The closure of car production plants and reduced investment by car producers are sensitive issues in Europe and lead to protests by labor unions. However, such conditions also indicate that a country’s industrial base is struggling to remain competitive. This is the case in France and Italy, where governments want to increase industrial competitiveness but cannot push through sweeping reforms because of resistance from labor unions. Instead, leaders are urged to shield domestic industries from outside competitors. This is controversial in the European Union, where the common market limits a country’s ability to introduce protectionist measures. Because of the current crisis, other EU countries will more heavily scrutinize potential protectionist policies. Eastern European countries will be especially wary of measures meant to protect production sites in Western Europe. The debate surrounding the protection of national automotive sectors could strain Europe’s common market. It could also further complicate free trade agreement negotiations that are currently under way with Japan and other countries and about which the car industry is skeptical.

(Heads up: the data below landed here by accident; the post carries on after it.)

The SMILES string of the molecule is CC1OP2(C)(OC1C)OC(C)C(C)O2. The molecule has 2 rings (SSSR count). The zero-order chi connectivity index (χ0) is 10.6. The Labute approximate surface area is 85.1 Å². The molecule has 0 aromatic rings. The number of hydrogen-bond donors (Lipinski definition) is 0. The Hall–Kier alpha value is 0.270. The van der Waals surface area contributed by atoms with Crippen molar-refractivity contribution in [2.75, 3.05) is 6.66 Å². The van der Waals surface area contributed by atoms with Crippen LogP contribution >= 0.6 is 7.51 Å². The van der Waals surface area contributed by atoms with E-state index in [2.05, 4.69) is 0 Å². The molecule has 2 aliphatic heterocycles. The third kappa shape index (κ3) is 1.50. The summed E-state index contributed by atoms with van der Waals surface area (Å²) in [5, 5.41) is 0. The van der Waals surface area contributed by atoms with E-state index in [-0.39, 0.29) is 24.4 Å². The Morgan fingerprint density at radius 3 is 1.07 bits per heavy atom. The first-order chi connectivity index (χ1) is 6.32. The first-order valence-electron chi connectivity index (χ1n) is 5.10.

The tendency toward protectionism will probably be strongest in countries with strong labor unions, such as France and Italy. The German automotive sector is still relatively resilient, but an eventual slowdown by the largest producer will ripple throughout the Continent since Germany sources parts from other countries. Central and Eastern European countries will struggle most to protect their sectors because their governments do not have the same financial resources as Western countries. Focusing on exports to relatively close markets such as Russia and Turkey will become more important. These two countries account for around 9 percent and 7 percent, respectively, of EU car exports.
 
The automotive industry illustrates how the economic crisis is exposing the weaknesses in Europe’s industrial base and how the unique position of each country affects its approach to problems. As the sector transforms, the strength of labor unions in certain countries, as well as differing interests in trade policies, will become more apparent. This could strain the European Union's approach to common industrial and trade policies.